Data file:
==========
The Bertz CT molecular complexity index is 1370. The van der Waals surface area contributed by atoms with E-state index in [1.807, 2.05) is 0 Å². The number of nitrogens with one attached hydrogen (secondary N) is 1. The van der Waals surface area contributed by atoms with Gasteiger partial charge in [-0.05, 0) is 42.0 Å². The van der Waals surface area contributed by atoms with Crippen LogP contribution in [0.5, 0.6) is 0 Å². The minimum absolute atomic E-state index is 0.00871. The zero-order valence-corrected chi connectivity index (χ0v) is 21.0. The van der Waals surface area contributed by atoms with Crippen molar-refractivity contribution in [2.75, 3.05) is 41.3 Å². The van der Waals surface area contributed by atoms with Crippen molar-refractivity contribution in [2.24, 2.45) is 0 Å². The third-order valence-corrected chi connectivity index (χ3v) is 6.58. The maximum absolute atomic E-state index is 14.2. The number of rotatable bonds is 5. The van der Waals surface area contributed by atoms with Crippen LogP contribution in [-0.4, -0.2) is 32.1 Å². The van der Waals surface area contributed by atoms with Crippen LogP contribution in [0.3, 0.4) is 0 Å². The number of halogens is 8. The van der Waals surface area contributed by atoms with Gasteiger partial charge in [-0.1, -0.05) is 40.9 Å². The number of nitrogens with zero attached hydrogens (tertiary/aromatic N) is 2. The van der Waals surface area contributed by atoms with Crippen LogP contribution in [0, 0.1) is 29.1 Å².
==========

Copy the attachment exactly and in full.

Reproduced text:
The Bertz CT molecular complexity index is 1370. The van der Waals surface area contributed by atoms with E-state index in [1.807, 2.05) is 0 Å². The number of nitrogens with one attached hydrogen (secondary N) is 1. The van der Waals surface area contributed by atoms with Gasteiger partial charge in [-0.05, 0) is 42.0 Å². The van der Waals surface area contributed by atoms with Crippen LogP contribution in [0.5, 0.6) is 0 Å². The minimum absolute atomic E-state index is 0.00871. The zero-order valence-corrected chi connectivity index (χ0v) is 21.0. The van der Waals surface area contributed by atoms with Crippen molar-refractivity contribution in [2.75, 3.05) is 41.3 Å². The van der Waals surface area contributed by atoms with Crippen molar-refractivity contribution in [2.24, 2.45) is 0 Å². The third-order valence-corrected chi connectivity index (χ3v) is 6.58. The maximum absolute atomic E-state index is 14.2. The number of rotatable bonds is 5. The van der Waals surface area contributed by atoms with Crippen LogP contribution in [-0.4, -0.2) is 32.1 Å². The van der Waals surface area contributed by atoms with Crippen LogP contribution in [0.3, 0.4) is 0 Å². The number of halogens is 8. The van der Waals surface area contributed by atoms with Gasteiger partial charge in [-0.1, -0.05) is 40.9 Å². The number of nitrogens with zero attached hydrogens (tertiary/aromatic N) is 2. The van der Waals surface area contributed by atoms with Crippen LogP contribution in [0, 0.1) is 29.1 Å².